cvs commit: src/sys/compat/linux linux_socket.c
scottl at samsco.org
Thu Mar 10 11:33:47 PST 2005
Paul Richards wrote:
> On Thu, Mar 10, 2005 at 07:24:30PM +0100, Poul-Henning Kamp wrote:
>>In message <20050310181903.GU98930 at myrddin.originative.co.uk>, Paul Richards wr
>>>That's the crux of FreeBSD's problem really. We can't tell the
>>>commercial world to change the way they work to suit what we want
>>>to do. If we want them to take FreeBSD seriously we have to fit
>>>with the expectations they have.
>>No, the crux of FreeBSD's problem is the differing opinion on how
>>serious we want to be taken.
>>I for instance, do not want "the commercial world", (by which we
>>in this case means "application producing companies") to take us
>>anymore serious than we are able to be.
>>Being realistic about our capacity and ability is far more important
>>to everybody, than promising specific goals of dubious reachability.
> I have no disagreement with that position. In fact, raising this
> issue bolsters that position by showing just how far away we are
> from being able to produce a product suited to that sort of commercial
Oh, please stop the FUD Paul. This argument is just getting silly.
You've now turned this thread into a diatribe of why FreeBSD isn't
suitable for a commercial environment. Just relax for a minute, and
consider that your view of the world isn't the same as others, and
that professing your view of the world doesn't make it any more correct
nor does it help promote FreeBSD. K, thanks!
Now that that is said, we as a project will do the best that we can to
support backwards compatibility. We can't guarantee that because
significant security or reliability fixes might preempt that, but we
will also do our best to document what changes need to be bad and to
keep then as minimal as possible. Now, for forwards compat, what you
are saying is that all APIs present now in RELENG_5 should be completely
frozen and never touched. Well, what you are actually describing is
a RELENG_5_X branch, where everything is frozen, and only critical
bug fixes and security fixes are made. RELENG_5 is still a development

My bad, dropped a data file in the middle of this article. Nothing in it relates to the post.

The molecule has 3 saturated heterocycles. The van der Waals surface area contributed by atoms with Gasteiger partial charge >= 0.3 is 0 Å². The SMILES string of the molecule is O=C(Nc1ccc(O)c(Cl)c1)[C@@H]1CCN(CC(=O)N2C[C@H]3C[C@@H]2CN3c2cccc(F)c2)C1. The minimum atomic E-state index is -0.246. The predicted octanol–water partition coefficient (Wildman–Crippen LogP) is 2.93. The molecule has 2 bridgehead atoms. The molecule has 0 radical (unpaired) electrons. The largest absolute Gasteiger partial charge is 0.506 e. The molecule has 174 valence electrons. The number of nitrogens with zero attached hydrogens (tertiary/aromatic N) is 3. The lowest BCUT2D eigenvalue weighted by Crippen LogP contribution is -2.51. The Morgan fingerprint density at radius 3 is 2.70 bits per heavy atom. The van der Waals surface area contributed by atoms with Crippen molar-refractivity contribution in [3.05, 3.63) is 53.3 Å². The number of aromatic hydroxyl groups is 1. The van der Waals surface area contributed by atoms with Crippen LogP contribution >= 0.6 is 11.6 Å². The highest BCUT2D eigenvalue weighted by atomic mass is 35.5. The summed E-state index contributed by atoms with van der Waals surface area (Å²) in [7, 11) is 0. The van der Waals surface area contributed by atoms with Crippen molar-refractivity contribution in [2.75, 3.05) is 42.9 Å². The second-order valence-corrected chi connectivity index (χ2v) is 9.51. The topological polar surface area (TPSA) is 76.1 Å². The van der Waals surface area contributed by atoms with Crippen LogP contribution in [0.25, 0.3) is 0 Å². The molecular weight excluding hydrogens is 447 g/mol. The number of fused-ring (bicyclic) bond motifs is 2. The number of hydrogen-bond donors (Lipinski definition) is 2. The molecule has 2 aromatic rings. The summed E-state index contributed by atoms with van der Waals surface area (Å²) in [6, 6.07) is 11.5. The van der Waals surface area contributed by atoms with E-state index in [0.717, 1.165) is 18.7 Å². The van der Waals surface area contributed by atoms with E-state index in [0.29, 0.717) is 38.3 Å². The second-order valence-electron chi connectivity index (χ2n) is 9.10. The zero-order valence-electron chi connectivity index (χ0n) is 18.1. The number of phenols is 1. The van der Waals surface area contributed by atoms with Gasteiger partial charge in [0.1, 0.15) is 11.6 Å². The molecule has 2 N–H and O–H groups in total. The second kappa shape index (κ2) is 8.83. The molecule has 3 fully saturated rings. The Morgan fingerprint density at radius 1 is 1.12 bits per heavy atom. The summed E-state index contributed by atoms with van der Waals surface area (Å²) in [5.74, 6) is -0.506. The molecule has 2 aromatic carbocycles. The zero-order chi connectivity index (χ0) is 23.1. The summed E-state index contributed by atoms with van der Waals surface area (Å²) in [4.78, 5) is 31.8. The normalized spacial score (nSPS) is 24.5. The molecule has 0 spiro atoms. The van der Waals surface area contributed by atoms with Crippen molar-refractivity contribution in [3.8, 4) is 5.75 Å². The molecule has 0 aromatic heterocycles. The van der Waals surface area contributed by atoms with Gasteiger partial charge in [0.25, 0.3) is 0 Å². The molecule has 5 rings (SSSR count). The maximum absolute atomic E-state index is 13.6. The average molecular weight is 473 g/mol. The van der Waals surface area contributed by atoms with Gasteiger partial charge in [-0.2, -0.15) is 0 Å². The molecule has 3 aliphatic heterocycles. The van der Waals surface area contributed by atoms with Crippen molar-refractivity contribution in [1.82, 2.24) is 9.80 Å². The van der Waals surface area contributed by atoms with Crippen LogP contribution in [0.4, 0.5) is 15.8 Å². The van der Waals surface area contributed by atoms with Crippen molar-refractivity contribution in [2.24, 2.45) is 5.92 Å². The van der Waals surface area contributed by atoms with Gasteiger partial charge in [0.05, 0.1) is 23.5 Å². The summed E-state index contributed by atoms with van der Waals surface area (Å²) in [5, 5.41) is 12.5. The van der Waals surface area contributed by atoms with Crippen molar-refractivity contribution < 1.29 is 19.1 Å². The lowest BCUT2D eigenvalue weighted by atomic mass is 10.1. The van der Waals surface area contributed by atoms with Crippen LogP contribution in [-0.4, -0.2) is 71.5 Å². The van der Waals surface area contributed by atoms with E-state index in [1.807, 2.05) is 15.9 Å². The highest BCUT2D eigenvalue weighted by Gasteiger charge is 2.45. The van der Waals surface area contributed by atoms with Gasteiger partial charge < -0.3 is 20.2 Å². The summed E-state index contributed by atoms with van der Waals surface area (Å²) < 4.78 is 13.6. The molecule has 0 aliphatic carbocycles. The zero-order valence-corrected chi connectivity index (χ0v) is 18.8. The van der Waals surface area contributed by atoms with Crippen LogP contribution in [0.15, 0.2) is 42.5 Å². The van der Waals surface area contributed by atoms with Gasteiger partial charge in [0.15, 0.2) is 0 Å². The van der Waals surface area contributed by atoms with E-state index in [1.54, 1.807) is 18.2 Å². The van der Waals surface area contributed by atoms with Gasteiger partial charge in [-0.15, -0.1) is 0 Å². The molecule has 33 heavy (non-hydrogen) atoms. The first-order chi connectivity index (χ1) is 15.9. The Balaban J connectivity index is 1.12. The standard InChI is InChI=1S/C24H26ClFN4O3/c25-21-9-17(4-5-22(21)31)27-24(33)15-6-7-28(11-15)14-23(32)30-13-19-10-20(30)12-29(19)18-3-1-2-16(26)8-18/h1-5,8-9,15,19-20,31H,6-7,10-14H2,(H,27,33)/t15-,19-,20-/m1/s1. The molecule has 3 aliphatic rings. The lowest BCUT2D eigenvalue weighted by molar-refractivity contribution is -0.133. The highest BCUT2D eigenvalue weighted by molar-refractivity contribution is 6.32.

branch, though it is a stable one where only tested features and fixes
are committed. Making it completely frozen makes it nearly impossible
to have future releases that maintain the state of the art. If the
only time that a new feature, or even a new, non-conflicting flag is
allowed to be introduced is at a major rev, then we'll quickly fall out
of relevancy since there will be no point in waiting 18-24 months for
minor improvements to be allowed out of the gate.
So, contrary to your uninformed and closed view of the world, there is
quite a bit of software out there for other OSes that sets minimum
version levels for the OS that often happens mid-stream for the major
cycle of that OS. It happened with OSX 10.2.4, it happened with MacOS
7.6, it happened with NT 4.0 SP3, it happened with W2K SP2, and I'll bet
a dollar that it will happen with WinXP SP2. The major Linux vendors
don't even try, and ISVs and IHVs often wind up shipping a version of
their software for every point release, or just tell people to use a
certain point release and don't call them if a different point release
doesn't work. I've developed commerical apps for major companies for
all of these OS's, so I think I can speak with some confidence here.
What we are doing in FreeBSD is no different than any other OS, and it's
a strong improvement over the API anarchy that we had before. So
instead of throwing up your hands and declaring that no one understands
you and that FreeBSD is doomed, consider the opposite opinion that we
are taking positive and appropriate steps to be more commercially
viable, and that those steps are in line with other OSes.
And if you change your argument again to find yet another different
angle that you can whine about, I'll k-line you. Thanks,
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